GBP/EUR 1.3294 (0.7520)
If we have a look back to the last trading day of the month, Friday, we saw yet another central bank cut its main interest rate, this time in the form of Russia. January saw a handful of central banks unexpectedly loosening their monetary policy measures with banks including Denmark, India and Singapore all suffering from the same faith as increasing deflationary pressures continue to take its toll. Looking at the price action in the markets, there is also a real belief that the Reserve Bank of Australia will also follow suit this week and cut its 2.5% rate by 25 basis points, and for the first time since August 2013. If this is the case, the Aussie will have joined a long list including Canada, Europe, New Zealand to name but a few who have eased their monetary policy stance in the past 6 months.
This brings us on nicely to the US and last week’s FOMC where the Fed continued its “patient” rhetoric. With many analysts still hawkish on the US increasing rates by Q3 of this year, we even had the Federal Reserve Bank of St. Louis President James Bullard say on Friday that markets weren’t wrong in expecting a Mid-Year rate rise. However one cannot overlook look the health of the global economy here, with all the aforementioned banks loosening their belts and pumping liquidity into their own domestic market. A rate hike in the US would evidently see a strong dollar and with many US multinationals already reporting weak earnings in the quarter ending December, the main factor here being down to unexpected currency movements, further measures here could spell danger.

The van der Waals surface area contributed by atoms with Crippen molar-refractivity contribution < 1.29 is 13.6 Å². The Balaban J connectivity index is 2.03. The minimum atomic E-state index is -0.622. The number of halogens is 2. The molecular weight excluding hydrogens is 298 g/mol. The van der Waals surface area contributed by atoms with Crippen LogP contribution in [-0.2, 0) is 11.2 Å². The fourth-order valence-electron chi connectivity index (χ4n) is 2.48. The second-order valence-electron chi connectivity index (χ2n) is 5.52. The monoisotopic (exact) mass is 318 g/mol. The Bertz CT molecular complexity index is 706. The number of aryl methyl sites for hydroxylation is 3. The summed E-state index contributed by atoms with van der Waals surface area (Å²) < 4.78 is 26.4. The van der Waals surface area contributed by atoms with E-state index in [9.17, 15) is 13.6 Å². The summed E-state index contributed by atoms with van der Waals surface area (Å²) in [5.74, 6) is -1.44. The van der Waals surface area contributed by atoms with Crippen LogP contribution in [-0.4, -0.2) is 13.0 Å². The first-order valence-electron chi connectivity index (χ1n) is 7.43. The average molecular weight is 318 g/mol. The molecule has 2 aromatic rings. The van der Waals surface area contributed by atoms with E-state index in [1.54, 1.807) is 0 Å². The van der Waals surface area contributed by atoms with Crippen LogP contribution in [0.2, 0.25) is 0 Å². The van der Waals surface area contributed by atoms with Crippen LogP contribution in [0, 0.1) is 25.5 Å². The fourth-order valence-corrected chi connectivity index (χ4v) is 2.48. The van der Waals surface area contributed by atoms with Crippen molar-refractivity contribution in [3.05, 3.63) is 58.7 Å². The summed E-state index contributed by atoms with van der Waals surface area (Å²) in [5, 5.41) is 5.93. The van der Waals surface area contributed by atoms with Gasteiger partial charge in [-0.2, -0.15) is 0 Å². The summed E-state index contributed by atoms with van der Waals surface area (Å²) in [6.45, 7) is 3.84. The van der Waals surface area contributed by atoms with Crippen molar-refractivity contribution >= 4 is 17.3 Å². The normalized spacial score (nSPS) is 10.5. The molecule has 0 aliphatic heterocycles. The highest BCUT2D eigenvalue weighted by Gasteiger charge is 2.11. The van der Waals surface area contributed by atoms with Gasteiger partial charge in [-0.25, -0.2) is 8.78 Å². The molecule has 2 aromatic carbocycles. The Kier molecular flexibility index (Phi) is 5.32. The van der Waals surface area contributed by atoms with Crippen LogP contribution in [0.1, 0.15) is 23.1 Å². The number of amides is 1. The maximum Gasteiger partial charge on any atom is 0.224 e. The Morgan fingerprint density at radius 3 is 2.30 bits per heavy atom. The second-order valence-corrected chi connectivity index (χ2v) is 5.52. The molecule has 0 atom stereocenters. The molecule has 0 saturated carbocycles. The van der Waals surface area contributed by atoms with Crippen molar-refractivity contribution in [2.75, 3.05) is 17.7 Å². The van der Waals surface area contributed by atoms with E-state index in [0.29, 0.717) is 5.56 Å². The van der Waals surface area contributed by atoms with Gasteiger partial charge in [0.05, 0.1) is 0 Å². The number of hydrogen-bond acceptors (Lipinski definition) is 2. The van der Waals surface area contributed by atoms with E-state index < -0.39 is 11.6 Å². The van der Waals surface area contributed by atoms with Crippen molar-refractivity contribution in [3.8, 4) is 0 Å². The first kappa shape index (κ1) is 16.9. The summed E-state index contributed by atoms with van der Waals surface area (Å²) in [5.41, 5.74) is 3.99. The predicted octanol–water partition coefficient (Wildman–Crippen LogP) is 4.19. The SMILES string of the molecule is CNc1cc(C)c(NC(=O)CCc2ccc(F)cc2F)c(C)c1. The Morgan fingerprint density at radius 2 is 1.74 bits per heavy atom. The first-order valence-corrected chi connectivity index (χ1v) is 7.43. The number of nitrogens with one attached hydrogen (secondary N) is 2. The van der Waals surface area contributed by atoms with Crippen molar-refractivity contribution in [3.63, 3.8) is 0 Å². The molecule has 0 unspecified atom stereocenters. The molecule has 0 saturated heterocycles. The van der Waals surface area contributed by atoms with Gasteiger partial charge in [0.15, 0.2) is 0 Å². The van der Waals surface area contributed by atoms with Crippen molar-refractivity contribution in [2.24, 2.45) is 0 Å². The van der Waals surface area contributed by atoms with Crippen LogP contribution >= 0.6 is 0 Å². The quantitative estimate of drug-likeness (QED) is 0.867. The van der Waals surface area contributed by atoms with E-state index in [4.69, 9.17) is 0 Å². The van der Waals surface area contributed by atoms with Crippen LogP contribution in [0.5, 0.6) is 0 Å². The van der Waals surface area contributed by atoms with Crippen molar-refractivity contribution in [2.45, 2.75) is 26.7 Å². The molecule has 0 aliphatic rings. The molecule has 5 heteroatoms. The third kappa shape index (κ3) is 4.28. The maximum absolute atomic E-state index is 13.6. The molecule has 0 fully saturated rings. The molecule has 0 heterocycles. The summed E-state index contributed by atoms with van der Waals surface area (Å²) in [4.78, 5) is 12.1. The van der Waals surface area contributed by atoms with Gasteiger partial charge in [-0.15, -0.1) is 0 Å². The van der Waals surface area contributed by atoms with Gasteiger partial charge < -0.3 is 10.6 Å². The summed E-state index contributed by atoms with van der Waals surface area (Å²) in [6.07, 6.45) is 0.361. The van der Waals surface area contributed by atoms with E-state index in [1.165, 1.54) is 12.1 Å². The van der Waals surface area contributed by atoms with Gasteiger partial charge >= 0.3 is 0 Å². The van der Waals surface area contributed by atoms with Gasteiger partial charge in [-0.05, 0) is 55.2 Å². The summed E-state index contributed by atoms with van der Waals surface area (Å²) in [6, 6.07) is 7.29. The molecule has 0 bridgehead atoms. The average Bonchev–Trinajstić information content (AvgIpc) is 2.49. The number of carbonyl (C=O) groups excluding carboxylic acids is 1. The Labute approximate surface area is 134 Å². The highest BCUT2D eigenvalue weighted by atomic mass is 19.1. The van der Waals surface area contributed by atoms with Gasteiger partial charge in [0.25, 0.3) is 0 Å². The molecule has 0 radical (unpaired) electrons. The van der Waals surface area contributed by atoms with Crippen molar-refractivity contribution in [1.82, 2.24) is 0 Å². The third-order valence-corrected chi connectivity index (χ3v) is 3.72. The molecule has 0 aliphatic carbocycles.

Another major concern of course is the falling inflation figure, where December’s CPI dropped 0.4% which was its biggest monthly fall in six years. While falling oil prices should theoretically stimulate household spending, the IMF claim that the real income effect is smaller for the US compared to its peers in the eurozone and Japan, as the US now produces over half of the oil it consumes. While there is no doubting the recent strength of the US and its domestic demand coupled with falling unemployment, there is an air of caution to be had as some key data releases last month missed analysts’ expectations to the downside i.e. Advance Retail Sales, Durable Goods Orders and GDP all coming in well below expectation. Again it is a case of keeping a close eye on the economic data from here on in.
Earlier this morning we had Manufacturing PMI out for the Eurozone where it came in as expected at 51.0. The UK Manuafacturing PMI figure is also crossing the wires as I type coming in at 53.0 vs. 52.7 expected. This afternoon we have some data out of the US which will be of interest, Personal Income and Personal Spending both expected to have declined from the previous months reading. Later in the day we have more data from the US, ISM Manufacturing PMI, which is also expected to decline, but remain above the key 50.0 level which indicates industry expansion.